As the first state to enact legislation banning the use of natural gas and other fossil fuels in new structures, New York is now reportedly planning to ban gas stoves throughout the state.
Gas hookups are not permitted in the majority of newly constructed houses and other structures, according to the $229 billion state budget authorized by the New York State Legislature.
A component in the budget will gradually implement new electric-only construction standards starting in 2025, assisting the state’s transition away from fossil fuel usage.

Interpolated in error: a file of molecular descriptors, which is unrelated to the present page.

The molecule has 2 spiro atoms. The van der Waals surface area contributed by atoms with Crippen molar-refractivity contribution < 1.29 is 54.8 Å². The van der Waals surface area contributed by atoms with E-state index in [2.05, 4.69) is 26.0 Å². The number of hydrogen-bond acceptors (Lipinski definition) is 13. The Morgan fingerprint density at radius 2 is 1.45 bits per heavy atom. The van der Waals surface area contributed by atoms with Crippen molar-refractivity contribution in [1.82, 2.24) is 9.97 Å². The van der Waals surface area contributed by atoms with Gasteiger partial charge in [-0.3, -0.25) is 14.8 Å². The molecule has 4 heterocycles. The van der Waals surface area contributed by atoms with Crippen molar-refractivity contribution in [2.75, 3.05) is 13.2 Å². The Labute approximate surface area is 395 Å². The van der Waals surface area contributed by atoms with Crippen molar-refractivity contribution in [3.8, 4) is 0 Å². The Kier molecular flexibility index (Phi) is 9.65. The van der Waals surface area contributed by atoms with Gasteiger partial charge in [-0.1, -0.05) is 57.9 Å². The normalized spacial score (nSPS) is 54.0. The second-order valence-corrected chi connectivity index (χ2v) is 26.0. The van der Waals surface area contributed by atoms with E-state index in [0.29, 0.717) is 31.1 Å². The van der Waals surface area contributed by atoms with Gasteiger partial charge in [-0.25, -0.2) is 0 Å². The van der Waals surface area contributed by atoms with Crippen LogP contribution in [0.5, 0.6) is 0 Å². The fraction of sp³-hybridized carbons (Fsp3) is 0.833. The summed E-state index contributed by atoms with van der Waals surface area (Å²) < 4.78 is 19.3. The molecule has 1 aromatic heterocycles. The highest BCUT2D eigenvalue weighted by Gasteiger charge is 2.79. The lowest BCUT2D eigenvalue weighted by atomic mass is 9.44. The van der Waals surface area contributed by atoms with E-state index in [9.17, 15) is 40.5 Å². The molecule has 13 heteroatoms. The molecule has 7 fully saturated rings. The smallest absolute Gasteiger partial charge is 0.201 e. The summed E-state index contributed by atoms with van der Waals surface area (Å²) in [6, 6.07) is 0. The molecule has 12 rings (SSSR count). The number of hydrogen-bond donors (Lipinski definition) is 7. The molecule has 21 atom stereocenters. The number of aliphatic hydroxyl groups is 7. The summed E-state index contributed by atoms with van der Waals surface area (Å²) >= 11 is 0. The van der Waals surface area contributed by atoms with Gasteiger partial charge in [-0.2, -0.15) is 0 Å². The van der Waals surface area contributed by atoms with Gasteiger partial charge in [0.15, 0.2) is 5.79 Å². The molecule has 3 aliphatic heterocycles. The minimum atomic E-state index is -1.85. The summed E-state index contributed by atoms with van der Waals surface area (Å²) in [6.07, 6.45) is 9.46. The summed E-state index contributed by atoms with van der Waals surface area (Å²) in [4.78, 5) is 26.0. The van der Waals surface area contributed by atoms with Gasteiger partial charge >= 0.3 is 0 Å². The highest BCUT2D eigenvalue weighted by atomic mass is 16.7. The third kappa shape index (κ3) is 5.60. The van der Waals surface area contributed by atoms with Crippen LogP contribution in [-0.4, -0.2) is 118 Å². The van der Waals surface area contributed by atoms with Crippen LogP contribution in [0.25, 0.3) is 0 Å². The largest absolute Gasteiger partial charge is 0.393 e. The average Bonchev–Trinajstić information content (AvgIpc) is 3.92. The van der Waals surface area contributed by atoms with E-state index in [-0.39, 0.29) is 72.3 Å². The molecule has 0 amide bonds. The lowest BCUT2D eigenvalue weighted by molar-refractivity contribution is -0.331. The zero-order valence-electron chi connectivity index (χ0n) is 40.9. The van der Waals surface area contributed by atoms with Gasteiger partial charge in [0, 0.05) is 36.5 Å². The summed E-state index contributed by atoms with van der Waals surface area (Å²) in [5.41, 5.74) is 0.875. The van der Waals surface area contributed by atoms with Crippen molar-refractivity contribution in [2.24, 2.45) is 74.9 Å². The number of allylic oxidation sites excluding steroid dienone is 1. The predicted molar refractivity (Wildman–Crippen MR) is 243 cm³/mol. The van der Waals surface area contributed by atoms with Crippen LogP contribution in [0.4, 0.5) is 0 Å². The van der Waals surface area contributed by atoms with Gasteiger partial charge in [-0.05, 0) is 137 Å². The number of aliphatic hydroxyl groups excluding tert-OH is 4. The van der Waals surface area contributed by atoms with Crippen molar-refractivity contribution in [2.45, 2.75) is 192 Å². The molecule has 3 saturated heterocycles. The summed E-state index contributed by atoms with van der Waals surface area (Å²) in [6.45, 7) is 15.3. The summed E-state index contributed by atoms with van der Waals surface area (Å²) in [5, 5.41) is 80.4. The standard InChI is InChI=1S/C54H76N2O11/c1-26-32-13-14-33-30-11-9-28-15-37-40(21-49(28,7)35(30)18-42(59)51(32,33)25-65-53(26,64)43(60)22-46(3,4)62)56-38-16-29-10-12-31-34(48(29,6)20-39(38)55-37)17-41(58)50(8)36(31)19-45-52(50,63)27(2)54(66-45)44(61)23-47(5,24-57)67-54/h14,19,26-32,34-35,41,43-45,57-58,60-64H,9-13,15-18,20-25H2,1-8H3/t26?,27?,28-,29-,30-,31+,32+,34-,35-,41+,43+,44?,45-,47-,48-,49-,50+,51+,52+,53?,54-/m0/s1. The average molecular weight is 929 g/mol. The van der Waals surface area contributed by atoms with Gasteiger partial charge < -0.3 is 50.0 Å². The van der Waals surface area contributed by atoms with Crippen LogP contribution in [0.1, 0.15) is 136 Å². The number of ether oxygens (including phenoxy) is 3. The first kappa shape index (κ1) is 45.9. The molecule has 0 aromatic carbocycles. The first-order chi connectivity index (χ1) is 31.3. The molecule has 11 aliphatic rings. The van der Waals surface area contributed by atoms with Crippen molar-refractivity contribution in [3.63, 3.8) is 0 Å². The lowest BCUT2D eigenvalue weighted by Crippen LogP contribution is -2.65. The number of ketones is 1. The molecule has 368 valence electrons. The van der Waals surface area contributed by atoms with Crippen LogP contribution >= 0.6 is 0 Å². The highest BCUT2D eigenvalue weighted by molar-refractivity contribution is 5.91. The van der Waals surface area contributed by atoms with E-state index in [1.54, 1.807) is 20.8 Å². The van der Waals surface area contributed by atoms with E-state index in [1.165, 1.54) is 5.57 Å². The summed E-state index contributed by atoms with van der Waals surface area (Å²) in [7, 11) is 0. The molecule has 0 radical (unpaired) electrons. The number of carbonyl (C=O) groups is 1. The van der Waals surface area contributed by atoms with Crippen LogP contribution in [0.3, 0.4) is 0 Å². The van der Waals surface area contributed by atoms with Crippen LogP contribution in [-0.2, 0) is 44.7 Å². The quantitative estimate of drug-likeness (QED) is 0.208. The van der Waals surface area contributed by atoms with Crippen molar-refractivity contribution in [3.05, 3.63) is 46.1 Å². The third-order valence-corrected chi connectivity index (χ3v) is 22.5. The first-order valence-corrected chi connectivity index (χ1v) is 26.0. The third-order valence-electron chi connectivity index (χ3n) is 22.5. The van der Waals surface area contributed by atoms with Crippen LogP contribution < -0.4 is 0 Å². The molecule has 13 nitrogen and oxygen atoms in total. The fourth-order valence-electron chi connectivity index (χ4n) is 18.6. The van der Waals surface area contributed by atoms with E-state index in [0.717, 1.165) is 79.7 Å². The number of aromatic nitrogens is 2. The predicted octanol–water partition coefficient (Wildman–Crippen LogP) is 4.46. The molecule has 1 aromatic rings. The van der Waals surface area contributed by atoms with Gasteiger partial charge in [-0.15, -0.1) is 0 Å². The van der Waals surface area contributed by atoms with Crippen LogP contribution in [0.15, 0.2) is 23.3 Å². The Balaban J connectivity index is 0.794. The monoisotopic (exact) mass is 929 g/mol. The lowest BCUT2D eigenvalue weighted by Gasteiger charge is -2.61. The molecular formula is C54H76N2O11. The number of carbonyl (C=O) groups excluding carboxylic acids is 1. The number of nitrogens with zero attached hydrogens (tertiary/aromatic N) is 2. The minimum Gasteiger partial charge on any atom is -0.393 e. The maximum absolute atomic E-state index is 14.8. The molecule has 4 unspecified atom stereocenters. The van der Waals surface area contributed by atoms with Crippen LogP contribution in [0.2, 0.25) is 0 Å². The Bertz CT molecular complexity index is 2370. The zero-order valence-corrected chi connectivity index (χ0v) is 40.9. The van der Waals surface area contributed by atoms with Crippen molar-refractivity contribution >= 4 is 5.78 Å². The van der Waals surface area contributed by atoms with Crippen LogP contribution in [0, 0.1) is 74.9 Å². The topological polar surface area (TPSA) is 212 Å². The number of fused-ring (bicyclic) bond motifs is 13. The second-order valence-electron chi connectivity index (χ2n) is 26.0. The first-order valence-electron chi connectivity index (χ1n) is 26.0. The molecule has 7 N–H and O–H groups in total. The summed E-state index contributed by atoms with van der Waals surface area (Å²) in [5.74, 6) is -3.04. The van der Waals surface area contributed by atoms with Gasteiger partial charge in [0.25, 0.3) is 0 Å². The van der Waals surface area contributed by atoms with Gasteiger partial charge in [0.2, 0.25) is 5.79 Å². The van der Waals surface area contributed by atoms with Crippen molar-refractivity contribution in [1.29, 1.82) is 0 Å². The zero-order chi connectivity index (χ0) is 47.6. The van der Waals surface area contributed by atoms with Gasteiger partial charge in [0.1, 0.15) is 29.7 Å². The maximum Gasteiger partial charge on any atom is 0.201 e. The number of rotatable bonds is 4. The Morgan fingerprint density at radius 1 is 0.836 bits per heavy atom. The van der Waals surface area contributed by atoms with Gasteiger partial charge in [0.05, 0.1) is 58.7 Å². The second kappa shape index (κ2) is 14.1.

In new construction less than seven stories, the law effectively mandates the installation of all-electric heating and cooking by 2026.
Hospitals, essential infrastructure, and businesses that serve food are excluded from the rules. Residents won’t be required to get rid of their current gas stoves or appliances because the law will not apply to existing structures or appliances.
The issue of banning gas stoves has become a hot button issue at the national level, becoming yet another front in the culture war.
Gas provides 46% of the electricity in New York. The CLCPA, one of the most comprehensive climate legislation in the United States, is the state’s attempt to address this, though.
The Biden administration’s overarching goal is to reduce greenhouse gas emissions nationwide by 50% to 52% from 2005 levels by 2030. New York’s statute is in line with this objective.